To round off today's report, a picture of the PWay mess coach in the 'parlour Road' at Toddington. It is flanked by a Conflat on the left with timbers on it, and the box van on the right, which contains the materials. This little consist is destined to be our support train for the extension from Peasebrook to Childswickham. We expect to have another day of track laying on Saturday.


  1. Wow, love the repaired trespass sign! It'll make Hayles Abbey look even more authentic.
    Another question, Jo. Any idea when the repair to the embankment will start?

    1. Afraid not, that's a question for the boardroom blog.

  2. I too like the trespass sign but a caveat is that these signs are very 'collectable' to unscrupulous persons who so call themselves railway enthusiasts but would think nothing of stealing your sign. I recommend some sort of security when you fix it in position. Ballasting coming along fine. The dumper conflict is obviously due to using 'permissive block working' for non-passenger workings!!! Just as long as you didn't collide. The P-Way mess coach does look rather grand. Any chance of lettering it 'GWR P-Way Dept.'? The steelwork does seem to be taking over Toddington engine shed! Regards, Paul.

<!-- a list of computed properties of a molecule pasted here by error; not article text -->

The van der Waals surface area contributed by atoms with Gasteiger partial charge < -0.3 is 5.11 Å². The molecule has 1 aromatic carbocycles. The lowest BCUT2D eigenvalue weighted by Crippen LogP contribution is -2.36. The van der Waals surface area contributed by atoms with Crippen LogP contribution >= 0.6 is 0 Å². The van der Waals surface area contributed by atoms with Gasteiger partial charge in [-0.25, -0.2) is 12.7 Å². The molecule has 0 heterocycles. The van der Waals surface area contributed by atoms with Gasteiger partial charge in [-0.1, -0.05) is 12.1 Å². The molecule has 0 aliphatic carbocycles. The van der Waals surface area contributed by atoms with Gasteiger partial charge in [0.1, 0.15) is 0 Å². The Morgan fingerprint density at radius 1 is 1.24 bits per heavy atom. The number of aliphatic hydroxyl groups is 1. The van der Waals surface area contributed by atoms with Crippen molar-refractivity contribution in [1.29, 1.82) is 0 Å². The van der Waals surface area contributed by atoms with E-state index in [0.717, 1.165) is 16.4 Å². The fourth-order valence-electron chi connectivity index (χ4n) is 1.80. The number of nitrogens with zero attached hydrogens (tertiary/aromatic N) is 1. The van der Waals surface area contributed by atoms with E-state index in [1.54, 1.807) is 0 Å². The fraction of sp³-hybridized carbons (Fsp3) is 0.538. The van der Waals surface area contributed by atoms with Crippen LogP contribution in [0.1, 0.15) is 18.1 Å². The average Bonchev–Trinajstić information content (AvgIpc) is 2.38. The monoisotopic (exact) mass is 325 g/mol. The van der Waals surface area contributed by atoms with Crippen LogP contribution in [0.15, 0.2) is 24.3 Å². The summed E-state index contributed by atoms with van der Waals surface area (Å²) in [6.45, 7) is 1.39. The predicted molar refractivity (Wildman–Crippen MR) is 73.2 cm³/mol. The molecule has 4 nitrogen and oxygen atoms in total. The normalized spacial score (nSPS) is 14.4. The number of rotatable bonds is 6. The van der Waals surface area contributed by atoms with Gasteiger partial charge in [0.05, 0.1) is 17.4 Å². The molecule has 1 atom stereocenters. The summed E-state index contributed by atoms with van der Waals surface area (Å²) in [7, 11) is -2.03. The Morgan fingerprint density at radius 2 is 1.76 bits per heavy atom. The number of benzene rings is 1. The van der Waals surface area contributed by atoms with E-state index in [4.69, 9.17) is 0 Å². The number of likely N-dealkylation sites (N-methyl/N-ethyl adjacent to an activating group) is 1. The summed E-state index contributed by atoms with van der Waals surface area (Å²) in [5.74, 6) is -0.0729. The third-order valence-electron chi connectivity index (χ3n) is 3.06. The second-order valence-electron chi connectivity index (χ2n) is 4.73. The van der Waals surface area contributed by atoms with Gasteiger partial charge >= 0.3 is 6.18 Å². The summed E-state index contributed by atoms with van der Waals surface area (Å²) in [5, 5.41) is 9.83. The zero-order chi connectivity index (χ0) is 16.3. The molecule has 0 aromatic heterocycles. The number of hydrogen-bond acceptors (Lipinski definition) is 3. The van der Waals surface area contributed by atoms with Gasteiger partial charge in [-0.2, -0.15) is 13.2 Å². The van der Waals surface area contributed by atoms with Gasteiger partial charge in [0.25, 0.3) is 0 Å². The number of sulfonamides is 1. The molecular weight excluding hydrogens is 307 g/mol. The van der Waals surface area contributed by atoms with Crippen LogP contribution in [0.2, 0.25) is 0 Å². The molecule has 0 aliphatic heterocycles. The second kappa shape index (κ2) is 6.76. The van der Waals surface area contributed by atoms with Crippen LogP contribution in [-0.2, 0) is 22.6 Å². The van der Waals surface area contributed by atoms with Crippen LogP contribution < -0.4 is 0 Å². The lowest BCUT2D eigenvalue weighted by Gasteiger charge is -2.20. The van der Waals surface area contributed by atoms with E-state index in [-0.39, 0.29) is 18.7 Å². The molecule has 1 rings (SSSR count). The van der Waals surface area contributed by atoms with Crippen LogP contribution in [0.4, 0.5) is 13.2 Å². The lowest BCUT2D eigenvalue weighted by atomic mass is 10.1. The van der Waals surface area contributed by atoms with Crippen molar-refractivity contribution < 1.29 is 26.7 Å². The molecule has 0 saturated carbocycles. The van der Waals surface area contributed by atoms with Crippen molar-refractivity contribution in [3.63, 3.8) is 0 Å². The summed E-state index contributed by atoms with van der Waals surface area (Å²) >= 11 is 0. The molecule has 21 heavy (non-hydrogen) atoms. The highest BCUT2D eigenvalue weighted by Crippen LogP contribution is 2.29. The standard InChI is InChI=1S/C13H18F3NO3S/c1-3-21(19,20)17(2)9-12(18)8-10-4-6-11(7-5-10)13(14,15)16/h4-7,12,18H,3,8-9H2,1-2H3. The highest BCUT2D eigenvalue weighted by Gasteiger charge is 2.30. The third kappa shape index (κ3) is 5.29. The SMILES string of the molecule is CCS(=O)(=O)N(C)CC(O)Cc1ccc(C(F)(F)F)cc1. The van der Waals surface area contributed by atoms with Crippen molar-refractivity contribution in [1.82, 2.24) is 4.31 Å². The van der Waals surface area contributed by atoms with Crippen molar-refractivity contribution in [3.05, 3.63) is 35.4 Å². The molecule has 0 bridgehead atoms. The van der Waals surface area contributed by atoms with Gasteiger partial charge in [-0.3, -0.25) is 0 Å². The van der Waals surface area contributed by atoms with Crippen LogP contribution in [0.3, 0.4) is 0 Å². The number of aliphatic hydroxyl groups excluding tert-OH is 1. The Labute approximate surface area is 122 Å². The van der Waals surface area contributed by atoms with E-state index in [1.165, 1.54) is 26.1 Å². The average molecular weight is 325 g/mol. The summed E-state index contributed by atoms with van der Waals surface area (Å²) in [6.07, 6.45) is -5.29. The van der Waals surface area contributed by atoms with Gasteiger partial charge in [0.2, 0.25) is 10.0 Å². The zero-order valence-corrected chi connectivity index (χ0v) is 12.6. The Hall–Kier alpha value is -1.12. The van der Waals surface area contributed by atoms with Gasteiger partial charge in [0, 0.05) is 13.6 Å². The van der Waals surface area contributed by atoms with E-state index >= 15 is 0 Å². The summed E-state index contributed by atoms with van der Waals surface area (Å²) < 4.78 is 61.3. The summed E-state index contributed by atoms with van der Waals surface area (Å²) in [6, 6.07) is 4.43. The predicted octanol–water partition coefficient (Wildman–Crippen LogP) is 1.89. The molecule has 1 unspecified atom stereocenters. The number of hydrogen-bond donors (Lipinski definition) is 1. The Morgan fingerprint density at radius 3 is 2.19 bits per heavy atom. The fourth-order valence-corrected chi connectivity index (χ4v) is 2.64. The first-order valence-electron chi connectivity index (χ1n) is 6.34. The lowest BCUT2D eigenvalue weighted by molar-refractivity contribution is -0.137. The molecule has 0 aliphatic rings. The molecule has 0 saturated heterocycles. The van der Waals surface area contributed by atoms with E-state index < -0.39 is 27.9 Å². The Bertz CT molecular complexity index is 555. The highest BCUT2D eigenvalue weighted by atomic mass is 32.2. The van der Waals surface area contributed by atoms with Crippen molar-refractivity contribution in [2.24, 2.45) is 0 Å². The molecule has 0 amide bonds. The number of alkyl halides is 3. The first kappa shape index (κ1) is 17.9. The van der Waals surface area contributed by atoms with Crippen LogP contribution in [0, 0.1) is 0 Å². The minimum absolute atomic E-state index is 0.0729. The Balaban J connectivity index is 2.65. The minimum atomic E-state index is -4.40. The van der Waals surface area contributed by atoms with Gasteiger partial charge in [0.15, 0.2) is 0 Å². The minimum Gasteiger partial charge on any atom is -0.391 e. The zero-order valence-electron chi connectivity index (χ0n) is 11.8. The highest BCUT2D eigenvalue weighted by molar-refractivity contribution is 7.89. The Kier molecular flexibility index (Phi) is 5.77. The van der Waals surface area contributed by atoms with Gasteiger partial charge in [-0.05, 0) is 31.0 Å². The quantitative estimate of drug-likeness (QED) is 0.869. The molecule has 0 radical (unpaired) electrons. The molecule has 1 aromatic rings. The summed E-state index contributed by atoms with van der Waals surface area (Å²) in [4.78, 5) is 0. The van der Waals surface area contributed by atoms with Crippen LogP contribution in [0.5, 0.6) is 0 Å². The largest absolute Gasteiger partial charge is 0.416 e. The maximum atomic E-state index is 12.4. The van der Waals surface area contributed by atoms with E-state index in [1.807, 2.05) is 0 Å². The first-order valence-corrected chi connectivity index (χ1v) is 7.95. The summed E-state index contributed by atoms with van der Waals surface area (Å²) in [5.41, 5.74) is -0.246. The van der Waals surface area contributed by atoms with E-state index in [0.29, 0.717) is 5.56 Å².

1. Awesome progress on the extension. The weather seems to have helped too for once! Agree regards the GWR sign - Fibreglass copy is the best way to go - Hayles is too remote and vulnerable sadly IMO. Toddington Ted.

    2. The value of such signs is relatively low, £60 - £100, as they are quite common. Ideally I would like to weld the nuts on to the bolts on the rail post. See how it goes.
      There's a lot of fibreglass on the railway....

  3. Yes!.Your repairer,certainly made a good job,on the Hayles Abbey sign!.What was the verdict,of the bridge inspection?.I,suppose,the track,on the section,that's being ballasted at the moment,will be put down,when the embankment repairs,have been done!. Anthony.

  4. Thank you for your excellent explanation of laying CWR. I am wondering why current ballast is not being laid on membrane.

  5. Would it not be possible to install height checking kit before the bridge that triggers a warning sign if the vehicle approaching is too high? Add in camera recording to use as evidence for insurance claims.